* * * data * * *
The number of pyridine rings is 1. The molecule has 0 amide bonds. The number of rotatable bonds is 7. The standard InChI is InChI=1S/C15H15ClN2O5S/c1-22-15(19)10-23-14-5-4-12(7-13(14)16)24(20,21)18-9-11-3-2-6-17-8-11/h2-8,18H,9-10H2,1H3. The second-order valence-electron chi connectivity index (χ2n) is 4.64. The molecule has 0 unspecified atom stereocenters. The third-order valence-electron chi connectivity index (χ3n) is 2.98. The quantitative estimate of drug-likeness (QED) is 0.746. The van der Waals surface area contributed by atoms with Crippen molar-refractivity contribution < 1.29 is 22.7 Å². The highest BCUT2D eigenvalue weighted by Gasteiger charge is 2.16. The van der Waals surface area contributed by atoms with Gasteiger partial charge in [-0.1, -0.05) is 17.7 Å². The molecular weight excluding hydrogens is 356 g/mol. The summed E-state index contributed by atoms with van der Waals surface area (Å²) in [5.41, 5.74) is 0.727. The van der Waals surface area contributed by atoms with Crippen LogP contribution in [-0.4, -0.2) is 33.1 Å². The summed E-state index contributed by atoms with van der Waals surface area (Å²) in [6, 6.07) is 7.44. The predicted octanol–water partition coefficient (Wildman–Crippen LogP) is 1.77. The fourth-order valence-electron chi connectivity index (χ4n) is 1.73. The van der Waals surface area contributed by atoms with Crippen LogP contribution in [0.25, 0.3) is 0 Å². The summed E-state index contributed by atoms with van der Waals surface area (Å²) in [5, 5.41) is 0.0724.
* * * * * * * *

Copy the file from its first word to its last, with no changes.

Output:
The number of pyridine rings is 1. The molecule has 0 amide bonds. The number of rotatable bonds is 7. The standard InChI is InChI=1S/C15H15ClN2O5S/c1-22-15(19)10-23-14-5-4-12(7-13(14)16)24(20,21)18-9-11-3-2-6-17-8-11/h2-8,18H,9-10H2,1H3. The second-order valence-electron chi connectivity index (χ2n) is 4.64. The molecule has 0 unspecified atom stereocenters. The third-order valence-electron chi connectivity index (χ3n) is 2.98. The quantitative estimate of drug-likeness (QED) is 0.746. The van der Waals surface area contributed by atoms with Crippen molar-refractivity contribution < 1.29 is 22.7 Å². The highest BCUT2D eigenvalue weighted by Gasteiger charge is 2.16. The van der Waals surface area contributed by atoms with Gasteiger partial charge in [-0.1, -0.05) is 17.7 Å². The molecular weight excluding hydrogens is 356 g/mol. The summed E-state index contributed by atoms with van der Waals surface area (Å²) in [5.41, 5.74) is 0.727. The van der Waals surface area contributed by atoms with Crippen LogP contribution in [-0.4, -0.2) is 33.1 Å². The summed E-state index contributed by atoms with van der Waals surface area (Å²) in [6, 6.07) is 7.44. The predicted octanol–water partition coefficient (Wildman–Crippen LogP) is 1.77. The fourth-order valence-electron chi connectivity index (χ4n) is 1.73. The van der Waals surface area contributed by atoms with Crippen LogP contribution in [0.25, 0.3) is 0 Å². The summed E-state index contributed by atoms with van der Waals surface area (Å²) in [5, 5.41) is 0.0724.